Your bone is a living tissue that is continuously undergoing the process of being broken and repairing. Osteoporosis is a disorder characterized by brittle and weak bones. Osteoporosis affects one’s hips, spine and the wrist, thus rendering a hunched posture and a shrunk appearance resulting from the collapsed vertebra.
Factors behind osteoporosis:
Osteoporosis is a condition whereby the density of the bone decreases and the body ceases to manufacture the same quantity of bone as it did previously. Although it tends to affect both females as well as males, it is most commonly seen in women. The reason for this is the decreased production of estrogen during the menopause phase. The hormone, estrogen provides protection against osteoporosis.
When someone suffers from this condition, all their bones become weak and they become highly susceptible to fractures in the event of an accident or even a slight knock.
The word osteoporosis means porous bones. Once a person crosses the age of 35 years the rate of bone renewal or rebuilding slows down. When this happens on a prolonged basis the concerned person is highly prone to develop osteoporosis.
• Those who smoke and have a poor diet are more likely to suffer from osteoporosis.
• Osteoporosis targets areas of the body such as the hip, wrists and spine.
• Although there is no particular outward sign of osteoporosis you are likely to develop a stoop as a result of a weak spine. This will further lead to bone pain.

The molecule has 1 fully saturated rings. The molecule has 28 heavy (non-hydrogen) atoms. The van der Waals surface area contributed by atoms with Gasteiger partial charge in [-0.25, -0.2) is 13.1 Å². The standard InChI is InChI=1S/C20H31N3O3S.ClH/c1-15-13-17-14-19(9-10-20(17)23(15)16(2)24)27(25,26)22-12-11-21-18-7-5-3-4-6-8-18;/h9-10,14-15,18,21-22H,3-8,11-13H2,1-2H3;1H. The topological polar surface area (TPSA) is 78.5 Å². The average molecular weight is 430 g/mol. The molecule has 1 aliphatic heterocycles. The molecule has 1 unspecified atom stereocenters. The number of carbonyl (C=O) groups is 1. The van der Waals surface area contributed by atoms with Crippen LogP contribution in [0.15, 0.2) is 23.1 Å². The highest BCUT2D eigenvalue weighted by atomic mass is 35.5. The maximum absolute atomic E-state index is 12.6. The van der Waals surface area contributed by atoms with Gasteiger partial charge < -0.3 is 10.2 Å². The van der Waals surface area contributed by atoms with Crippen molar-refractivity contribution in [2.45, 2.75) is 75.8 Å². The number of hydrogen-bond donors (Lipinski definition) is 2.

Osteomalacia is a condition that is similar to osteoporosis where the bones are weakened. But what makes this condition different from osteoporosis is that in osteomalacia there is difficulty in the process of bone-building. In osteoporosis, existing bones become weak.
Reasons for Osteomalacia:
Vitamin D is helpful for the maintenance of phosphate and calcium levels which is needed in the proper formation of bones. Vitamin D can be acquired from ultraviolet rays of the sun and also from food items such as fish and dairy products.
Signs of Osteomalacia:
Signs of osteomalacia are few. The most common signs include fracturing of the bones and weakening of the muscles. A person who suffers from the condition of osteomalacia has a difficult time walking and may develop abnormal gait.
Treatment of Both Osteoporosis and Osteomalacia:
When it comes to the treating osteoporosis it is mainly focussed on preventing the onset, maintaining healthy bone density, preventing fractures and reducing pain. This treatment is done by making adjustments to your lifestyle as we daily meal plan in addition to taking medications and health supplements.
As the first line of treatment of osteomalacia, the patient will be prescribed a number of phosphate, vitamin D and calcium health supplements. Additionally, the patient will be asked to spend some time out in the sun for the absorption of sunlight.
Bones are similar to a porous framework which is filled with minerals that make it hard and strong. With age, there is gradual degradation and the mineralized portion is lost, thereby leading to thinning of the bone. The word osteoporosis literally translates to porous bones, which is due to the gradual demineralisation. In addition to the natural ageing process, there are other diseases that can accelerate the demineralization process.
Women are more prone to demineralisation, and after the age of 40, they should take extra precaution to slow down the onset of the condition. The following are some ways to improve bone health and halt osteoporosis in the long run-
Diet: Ensure that your diet has sufficient amounts of vitamin D and calcium. Though calcium is the essential mineral for bone formation, vitamin D is required for the absorption of calcium, and therefore both these elements play a vital role in maintaining the quality of the bones in our body. Most people require about 1,000 mg of calcium and about 500 units of vitamin D for optimal bone health. This requirement goes up slightly in postmenopausal women.